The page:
Nadler: Republican Bill Denies Just Compensation for Victims of Medical Malpractice

Jun 28, 2017 Issues: Civil Liberties, Health Care

WASHINGTON, D.C. -- Today, Congressman Jerrold Nadler (D-NY), senior Member of the House Judiciary Committee and Ranking Member of the Subcommittee on Courts, Intellectual Property, and the Internet, spoke on the floor against the Republican’s discriminatory medical malpractice legislation H.R. 1215, the so-called “Protecting Access to Care Act."

“The law recognizes that pain and suffering, and other noneconomic damages, are worthy of compensation.  But supporters of this bill think Congress, not juries, should decide what those injuries are worth – and it is shamefully little,” said Congressman Nadler. “This bill would not reduce the cost of malpractice insurance; it would not drive bad doctors out of practice; and it would certainly not protect patients.” 

Congressman Nadler's full statement follows below:

"Mr. Speaker, I rise in strong opposition to H.R. 1215, the so-called 'Protecting Access to Care Act'.

"This cruel legislation does exactly the opposite of what its title states. It would place an artificial and very low cap on noneconomic damages in medical malpractice cases, and it would lock that figure into law, without adjustment for inflation, which would reduce its value almost to zero over time. By capping damages, this bill would ensure that many victims of medical malpractice will not be fairly compensated for their injuries. Many other victims may be unable even to file a case in the first place because they will be unable to retain a lawyer. That is because medical malpractice cases often require significant upfront costs—as high as $100,000 on average—and few attorneys will take a case if the cap on damages means that there will be no reasonable likelihood of recouping their costs.

"This bill’s cap on noneconomic damages is particularly insidious because of its discriminatory effect on many women, children, and seniors.  They often have little, or no, lost wages to calculate and, therefore, they may recover very little in the form of economic damages.  But, they may still have suffered a real and lasting injury that deserves compensation.  This includes women who may have chosen to stay home and raise a family, children who have yet to begin their careers, or seniors who have retired and left the workforce.  Why should they be punished under this bill?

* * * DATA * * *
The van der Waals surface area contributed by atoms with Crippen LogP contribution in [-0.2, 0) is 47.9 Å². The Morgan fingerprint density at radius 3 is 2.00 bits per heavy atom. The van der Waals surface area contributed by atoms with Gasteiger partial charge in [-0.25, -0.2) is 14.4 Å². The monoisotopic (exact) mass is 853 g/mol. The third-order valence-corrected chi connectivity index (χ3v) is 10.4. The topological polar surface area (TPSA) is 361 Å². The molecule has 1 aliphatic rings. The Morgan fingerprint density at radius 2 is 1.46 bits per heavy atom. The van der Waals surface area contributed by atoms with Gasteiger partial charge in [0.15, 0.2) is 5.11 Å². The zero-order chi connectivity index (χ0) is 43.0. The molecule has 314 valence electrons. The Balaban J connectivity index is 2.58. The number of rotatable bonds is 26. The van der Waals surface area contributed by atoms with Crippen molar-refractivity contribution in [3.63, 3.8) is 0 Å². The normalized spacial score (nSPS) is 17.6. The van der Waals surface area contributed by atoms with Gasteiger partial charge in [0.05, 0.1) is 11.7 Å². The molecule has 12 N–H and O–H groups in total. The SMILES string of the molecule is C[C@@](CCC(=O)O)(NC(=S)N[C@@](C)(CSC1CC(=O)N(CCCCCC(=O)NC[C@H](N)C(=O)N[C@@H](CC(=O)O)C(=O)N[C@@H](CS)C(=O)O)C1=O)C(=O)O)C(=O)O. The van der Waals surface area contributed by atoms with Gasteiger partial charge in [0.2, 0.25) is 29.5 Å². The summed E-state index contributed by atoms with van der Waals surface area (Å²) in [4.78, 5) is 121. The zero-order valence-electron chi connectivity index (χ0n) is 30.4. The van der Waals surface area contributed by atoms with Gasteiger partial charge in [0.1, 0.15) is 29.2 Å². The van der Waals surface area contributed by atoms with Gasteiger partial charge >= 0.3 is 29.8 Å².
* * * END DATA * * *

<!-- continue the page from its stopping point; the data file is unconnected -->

"The law recognizes that pain and suffering, and other noneconomic damages, are worthy of compensation.  But supporters of this bill think Congress, not juries, should decide what those injuries are worth – and it is shamefully little.

"This legislation is based on a California law that includes a cap of $250,000 for noneconomic damages, but it was enacted back in 1975.  Whether or not that was an appropriate figure 40 years ago, in today’s dollars, it is clearly inadequate.  After adjusting for inflation, the cap would need to be approximately $1.128 million to retain the same value.  Thinking of it another way, that $250,000 cap is now worth just over $56,000 – nearly one-fifth as much.  Eventually, it will be worth practically nothing.

"Even assuming that $250,000 is the appropriate figure today, fairness demands that this cap be indexed for inflation going forward, so that we do not see a similar erosion of value.  But this bill locks in the already low cap and lets it dwindle away until it is worth essentially zero.

"I offered an amendment to adjust the cap to reflect 40 years of inflation, and to index it going forward, but the Rules Committee did not make it in order.  Instead, we are forced to vote on a bill that, over time, will consider pain and suffering to be worth nothing at all.

"This bill would not reduce the cost of malpractice insurance; it would not drive bad doctors out of practice; and it would certainly not protect patients.  What it would do, however, is give a free ride to a health care provider, or a health care entity, that seriously harms a patient or a consumer.

"I urge my colleagues to reject this unfair and unnecessary legislation."

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